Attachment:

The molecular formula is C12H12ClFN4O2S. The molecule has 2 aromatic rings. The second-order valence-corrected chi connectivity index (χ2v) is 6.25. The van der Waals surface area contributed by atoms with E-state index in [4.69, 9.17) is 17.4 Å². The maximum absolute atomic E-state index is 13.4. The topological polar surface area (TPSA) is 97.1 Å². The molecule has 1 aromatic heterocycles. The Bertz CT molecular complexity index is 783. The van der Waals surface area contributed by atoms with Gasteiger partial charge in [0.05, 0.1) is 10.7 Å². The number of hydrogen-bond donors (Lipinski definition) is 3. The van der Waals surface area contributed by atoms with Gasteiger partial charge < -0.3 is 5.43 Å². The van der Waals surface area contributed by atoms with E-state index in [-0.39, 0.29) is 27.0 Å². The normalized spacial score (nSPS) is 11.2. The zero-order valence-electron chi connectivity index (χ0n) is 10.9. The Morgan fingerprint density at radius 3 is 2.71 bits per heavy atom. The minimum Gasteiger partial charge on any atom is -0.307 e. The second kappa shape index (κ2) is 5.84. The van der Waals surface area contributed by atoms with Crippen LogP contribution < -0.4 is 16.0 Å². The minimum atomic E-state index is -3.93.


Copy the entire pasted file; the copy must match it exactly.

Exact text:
The molecular formula is C12H12ClFN4O2S. The molecule has 2 aromatic rings. The second-order valence-corrected chi connectivity index (χ2v) is 6.25. The van der Waals surface area contributed by atoms with E-state index in [4.69, 9.17) is 17.4 Å². The maximum absolute atomic E-state index is 13.4. The topological polar surface area (TPSA) is 97.1 Å². The molecule has 1 aromatic heterocycles. The Bertz CT molecular complexity index is 783. The van der Waals surface area contributed by atoms with Gasteiger partial charge in [0.05, 0.1) is 10.7 Å². The number of hydrogen-bond donors (Lipinski definition) is 3. The van der Waals surface area contributed by atoms with Gasteiger partial charge < -0.3 is 5.43 Å². The van der Waals surface area contributed by atoms with E-state index in [-0.39, 0.29) is 27.0 Å². The normalized spacial score (nSPS) is 11.2. The zero-order valence-electron chi connectivity index (χ0n) is 10.9. The Morgan fingerprint density at radius 3 is 2.71 bits per heavy atom. The minimum Gasteiger partial charge on any atom is -0.307 e. The second kappa shape index (κ2) is 5.84. The van der Waals surface area contributed by atoms with Crippen LogP contribution < -0.4 is 16.0 Å². The minimum atomic E-state index is -3.93.